Fr. Stan’s Article
How many phone calls do you receive each day? I get quite a few around dinner time. It seems the telemarketers always know when I’m eating, since that’s when they usually try to sell me something. I let the answering feature on my phone take the call and most of the time they don’t even bother to leave a message.
Today’s Scripture readings speak about different kinds of calls: to Samuel in the first reading and to the disciples of Jesus in the Gospel reading. These calls are invitations to listen and follow. Samuel mistakes the call as coming from his mentor Eli. Eli helps him to discern that the voice is from God and that he should be attentive to it. Samuel finally replies that he is listening and ready to do God’s will. Likewise the disciples that Jesus invites want to know where He stays so He tells them to come and see. They in turn invite their family and friends to join them in following Jesus.
In Samuel and the disciples we have models of how we should reply to the invitations we receive from God. While we may be expecting God to use some major event to turn our lives around, His invitations are often soft and quiet and come to us indirectly through others and the circumstances of our lives. All of these will automatically go into a spiritual voice-mail if we’re not attentive to recognizing them, distracted from listening to them, and unwilling to follow the direction they give us. During the Advent/Christmas season we met numerous characters in the Scriptures (Mary, Joseph, Zachariah, Magi, and shepherds) who heard God’s voice and followed paths that they wouldn’t have normally followed. It brought them peace and joy but also sacrifice and even suffering when they accepted God’s plans. Prayer, meditation, spiritual direction and gratitude for all things set us up to discover the voice of God.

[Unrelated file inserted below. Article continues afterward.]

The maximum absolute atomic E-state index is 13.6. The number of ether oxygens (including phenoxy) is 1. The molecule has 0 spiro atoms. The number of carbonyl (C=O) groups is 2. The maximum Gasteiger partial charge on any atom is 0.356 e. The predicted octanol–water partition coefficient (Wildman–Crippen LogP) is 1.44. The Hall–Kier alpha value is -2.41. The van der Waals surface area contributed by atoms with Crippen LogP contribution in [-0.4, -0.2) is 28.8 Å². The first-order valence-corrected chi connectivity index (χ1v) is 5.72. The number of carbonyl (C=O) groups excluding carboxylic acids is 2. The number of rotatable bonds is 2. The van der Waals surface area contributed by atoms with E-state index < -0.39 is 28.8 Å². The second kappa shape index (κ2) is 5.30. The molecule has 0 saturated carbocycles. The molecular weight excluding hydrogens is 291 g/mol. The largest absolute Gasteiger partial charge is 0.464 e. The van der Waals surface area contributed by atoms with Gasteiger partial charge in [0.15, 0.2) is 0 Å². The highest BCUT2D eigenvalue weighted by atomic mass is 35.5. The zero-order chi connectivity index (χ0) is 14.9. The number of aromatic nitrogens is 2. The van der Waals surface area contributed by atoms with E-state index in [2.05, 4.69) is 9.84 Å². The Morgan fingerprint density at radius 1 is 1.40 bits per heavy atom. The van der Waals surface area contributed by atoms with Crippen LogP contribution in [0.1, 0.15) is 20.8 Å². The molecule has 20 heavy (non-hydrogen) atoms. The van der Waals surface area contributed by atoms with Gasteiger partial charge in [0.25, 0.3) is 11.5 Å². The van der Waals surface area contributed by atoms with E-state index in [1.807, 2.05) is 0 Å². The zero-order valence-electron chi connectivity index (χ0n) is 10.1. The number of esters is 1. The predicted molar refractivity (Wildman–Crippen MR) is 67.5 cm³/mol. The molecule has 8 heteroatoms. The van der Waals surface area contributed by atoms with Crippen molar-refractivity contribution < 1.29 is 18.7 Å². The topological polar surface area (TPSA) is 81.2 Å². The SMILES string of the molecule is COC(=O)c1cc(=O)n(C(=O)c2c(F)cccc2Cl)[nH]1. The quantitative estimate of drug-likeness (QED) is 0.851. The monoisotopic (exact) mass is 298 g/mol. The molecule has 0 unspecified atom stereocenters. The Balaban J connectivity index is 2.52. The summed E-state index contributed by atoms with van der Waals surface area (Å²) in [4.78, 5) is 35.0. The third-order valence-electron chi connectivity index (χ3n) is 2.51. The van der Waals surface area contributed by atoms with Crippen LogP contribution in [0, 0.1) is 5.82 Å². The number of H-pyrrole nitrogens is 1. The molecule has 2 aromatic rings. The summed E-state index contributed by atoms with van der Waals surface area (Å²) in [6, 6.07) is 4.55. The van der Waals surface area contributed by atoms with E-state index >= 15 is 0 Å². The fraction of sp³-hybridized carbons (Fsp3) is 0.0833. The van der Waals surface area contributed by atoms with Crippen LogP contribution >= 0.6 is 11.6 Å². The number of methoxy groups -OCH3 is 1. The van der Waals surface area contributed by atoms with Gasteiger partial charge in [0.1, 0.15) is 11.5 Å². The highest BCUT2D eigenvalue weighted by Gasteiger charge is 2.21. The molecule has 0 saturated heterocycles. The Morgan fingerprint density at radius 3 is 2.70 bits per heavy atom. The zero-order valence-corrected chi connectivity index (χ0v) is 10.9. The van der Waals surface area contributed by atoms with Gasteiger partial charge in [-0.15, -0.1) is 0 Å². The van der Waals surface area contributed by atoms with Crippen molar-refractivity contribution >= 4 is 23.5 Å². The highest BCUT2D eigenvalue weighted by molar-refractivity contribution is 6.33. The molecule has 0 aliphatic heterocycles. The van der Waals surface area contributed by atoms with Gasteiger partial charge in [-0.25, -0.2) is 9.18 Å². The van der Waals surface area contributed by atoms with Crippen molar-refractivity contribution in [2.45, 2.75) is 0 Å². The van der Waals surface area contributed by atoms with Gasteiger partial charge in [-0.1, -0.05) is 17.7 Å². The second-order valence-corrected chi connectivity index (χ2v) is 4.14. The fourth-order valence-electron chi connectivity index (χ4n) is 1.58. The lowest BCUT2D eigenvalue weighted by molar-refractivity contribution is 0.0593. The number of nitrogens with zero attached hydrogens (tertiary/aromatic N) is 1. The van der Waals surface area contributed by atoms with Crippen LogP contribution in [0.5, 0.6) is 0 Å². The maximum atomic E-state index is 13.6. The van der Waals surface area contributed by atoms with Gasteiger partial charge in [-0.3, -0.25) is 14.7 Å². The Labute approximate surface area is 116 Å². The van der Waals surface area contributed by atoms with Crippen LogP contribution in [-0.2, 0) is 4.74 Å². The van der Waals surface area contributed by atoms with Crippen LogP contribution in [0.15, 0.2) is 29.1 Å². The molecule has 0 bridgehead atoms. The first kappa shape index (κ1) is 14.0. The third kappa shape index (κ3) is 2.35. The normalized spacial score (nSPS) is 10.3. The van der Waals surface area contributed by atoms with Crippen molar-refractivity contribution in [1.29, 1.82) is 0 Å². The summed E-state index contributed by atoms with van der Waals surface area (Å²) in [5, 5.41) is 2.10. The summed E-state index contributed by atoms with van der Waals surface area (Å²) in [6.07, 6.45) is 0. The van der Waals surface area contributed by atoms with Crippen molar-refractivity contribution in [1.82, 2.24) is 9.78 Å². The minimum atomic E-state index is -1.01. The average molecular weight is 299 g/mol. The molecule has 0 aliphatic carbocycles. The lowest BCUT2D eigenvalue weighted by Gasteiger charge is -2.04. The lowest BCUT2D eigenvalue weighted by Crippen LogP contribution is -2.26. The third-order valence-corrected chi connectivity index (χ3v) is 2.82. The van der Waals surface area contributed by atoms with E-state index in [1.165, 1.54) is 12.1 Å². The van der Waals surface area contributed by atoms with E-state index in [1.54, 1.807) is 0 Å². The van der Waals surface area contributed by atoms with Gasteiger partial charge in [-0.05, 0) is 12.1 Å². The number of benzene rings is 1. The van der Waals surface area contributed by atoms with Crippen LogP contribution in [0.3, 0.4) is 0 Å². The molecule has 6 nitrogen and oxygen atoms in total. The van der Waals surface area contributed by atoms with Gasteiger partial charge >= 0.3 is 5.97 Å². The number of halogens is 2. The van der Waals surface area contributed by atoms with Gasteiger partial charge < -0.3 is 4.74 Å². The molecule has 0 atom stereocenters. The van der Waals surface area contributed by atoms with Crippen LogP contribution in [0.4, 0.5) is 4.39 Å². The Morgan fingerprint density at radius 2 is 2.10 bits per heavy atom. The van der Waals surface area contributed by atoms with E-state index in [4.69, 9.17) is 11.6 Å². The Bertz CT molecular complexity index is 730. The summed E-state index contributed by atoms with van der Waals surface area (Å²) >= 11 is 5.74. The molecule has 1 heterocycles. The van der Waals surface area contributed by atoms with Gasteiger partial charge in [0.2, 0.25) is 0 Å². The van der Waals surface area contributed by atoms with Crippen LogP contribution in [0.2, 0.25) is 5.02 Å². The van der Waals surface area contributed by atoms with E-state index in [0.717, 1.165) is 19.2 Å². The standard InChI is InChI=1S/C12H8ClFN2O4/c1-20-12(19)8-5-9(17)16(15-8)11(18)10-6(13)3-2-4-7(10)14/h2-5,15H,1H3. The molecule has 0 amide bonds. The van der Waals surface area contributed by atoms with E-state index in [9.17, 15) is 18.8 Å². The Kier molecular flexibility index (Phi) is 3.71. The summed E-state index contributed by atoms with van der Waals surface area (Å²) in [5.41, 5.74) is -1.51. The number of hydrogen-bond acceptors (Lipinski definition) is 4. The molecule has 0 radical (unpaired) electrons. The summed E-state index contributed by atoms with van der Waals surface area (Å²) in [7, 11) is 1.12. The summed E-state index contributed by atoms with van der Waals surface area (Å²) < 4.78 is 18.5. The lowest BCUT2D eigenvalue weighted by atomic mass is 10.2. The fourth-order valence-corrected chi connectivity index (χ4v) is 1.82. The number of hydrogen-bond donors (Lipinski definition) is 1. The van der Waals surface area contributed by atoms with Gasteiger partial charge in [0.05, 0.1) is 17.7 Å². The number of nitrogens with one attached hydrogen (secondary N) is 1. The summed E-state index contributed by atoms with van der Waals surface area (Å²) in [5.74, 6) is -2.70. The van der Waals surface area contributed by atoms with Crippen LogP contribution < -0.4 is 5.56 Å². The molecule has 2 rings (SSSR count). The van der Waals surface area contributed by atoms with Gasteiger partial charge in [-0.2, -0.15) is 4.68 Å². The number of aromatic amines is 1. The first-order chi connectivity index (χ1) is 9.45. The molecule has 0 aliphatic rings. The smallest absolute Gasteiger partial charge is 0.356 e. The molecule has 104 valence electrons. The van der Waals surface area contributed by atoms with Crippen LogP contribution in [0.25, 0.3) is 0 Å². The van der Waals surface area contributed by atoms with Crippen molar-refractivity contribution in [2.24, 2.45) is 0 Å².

Monday we honor the memory of Martin Luther King, Jr. who led the civil rights movement in the 50’s and early 60’s. While equal rights are mandated by law, racism still pervades hearts, minds and institutions. The latest health crisis has pulled back the curtain on how minorities suffer the most from the pandemic’s effects. Unemployment, lack of health care and educational opportunities, and few material resources contribute to a disproportionate number of deaths among minority groups. Prior to the pandemic St. Mary’s parishioners attempted to bridge the racial gap in our community by prayer and conversations with fellow Catholics from inner-city parishes. Hopefully we can resume this effort in the near future and share our faith while advocating for equality and justice for all.
When we resumed in-person worship Memorial Day weekend, we made changes in the liturgy and parish life to keep people from contracting and spreading COVID-19. Wearing masks, keeping social distance, sanitizing common surfaces, and washing hands are some of the best practices that we adopted. We continue to tell people who are sick to stay home. We also discourage people from congregating before and after Mass in the narthex. The infectious disease that we are now fighting with vaccinations spreads itself through our most human desire to be physically with each other. Let us resist that urge and find virtual ways to connect and care for one another until we’ve won the battle.
Peace and Joy,
Fr. Stan Ulman